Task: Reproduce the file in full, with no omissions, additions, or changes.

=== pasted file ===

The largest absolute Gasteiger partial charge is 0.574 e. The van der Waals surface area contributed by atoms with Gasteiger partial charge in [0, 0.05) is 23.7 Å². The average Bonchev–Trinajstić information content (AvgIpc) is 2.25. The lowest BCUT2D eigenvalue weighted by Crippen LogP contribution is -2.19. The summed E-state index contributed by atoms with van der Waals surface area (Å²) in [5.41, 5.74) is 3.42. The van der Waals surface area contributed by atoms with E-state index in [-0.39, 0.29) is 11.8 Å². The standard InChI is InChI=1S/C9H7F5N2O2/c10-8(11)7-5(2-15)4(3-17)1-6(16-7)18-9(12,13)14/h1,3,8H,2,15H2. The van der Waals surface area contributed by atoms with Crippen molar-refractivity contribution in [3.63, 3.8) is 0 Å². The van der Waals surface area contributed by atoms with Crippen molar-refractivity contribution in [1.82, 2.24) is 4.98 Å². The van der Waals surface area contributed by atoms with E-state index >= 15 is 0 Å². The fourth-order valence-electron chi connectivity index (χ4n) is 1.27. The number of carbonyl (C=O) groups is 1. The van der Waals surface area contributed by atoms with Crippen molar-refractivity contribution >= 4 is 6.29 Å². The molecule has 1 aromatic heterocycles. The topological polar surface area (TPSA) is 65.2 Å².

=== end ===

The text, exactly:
The largest absolute Gasteiger partial charge is 0.574 e. The van der Waals surface area contributed by atoms with Gasteiger partial charge in [0, 0.05) is 23.7 Å². The average Bonchev–Trinajstić information content (AvgIpc) is 2.25. The lowest BCUT2D eigenvalue weighted by Crippen LogP contribution is -2.19. The summed E-state index contributed by atoms with van der Waals surface area (Å²) in [5.41, 5.74) is 3.42. The van der Waals surface area contributed by atoms with E-state index in [-0.39, 0.29) is 11.8 Å². The standard InChI is InChI=1S/C9H7F5N2O2/c10-8(11)7-5(2-15)4(3-17)1-6(16-7)18-9(12,13)14/h1,3,8H,2,15H2. The van der Waals surface area contributed by atoms with Crippen molar-refractivity contribution in [3.63, 3.8) is 0 Å². The van der Waals surface area contributed by atoms with Crippen molar-refractivity contribution in [1.82, 2.24) is 4.98 Å². The van der Waals surface area contributed by atoms with E-state index >= 15 is 0 Å². The fourth-order valence-electron chi connectivity index (χ4n) is 1.27. The number of carbonyl (C=O) groups is 1. The van der Waals surface area contributed by atoms with Crippen molar-refractivity contribution >= 4 is 6.29 Å². The molecule has 1 aromatic heterocycles. The topological polar surface area (TPSA) is 65.2 Å².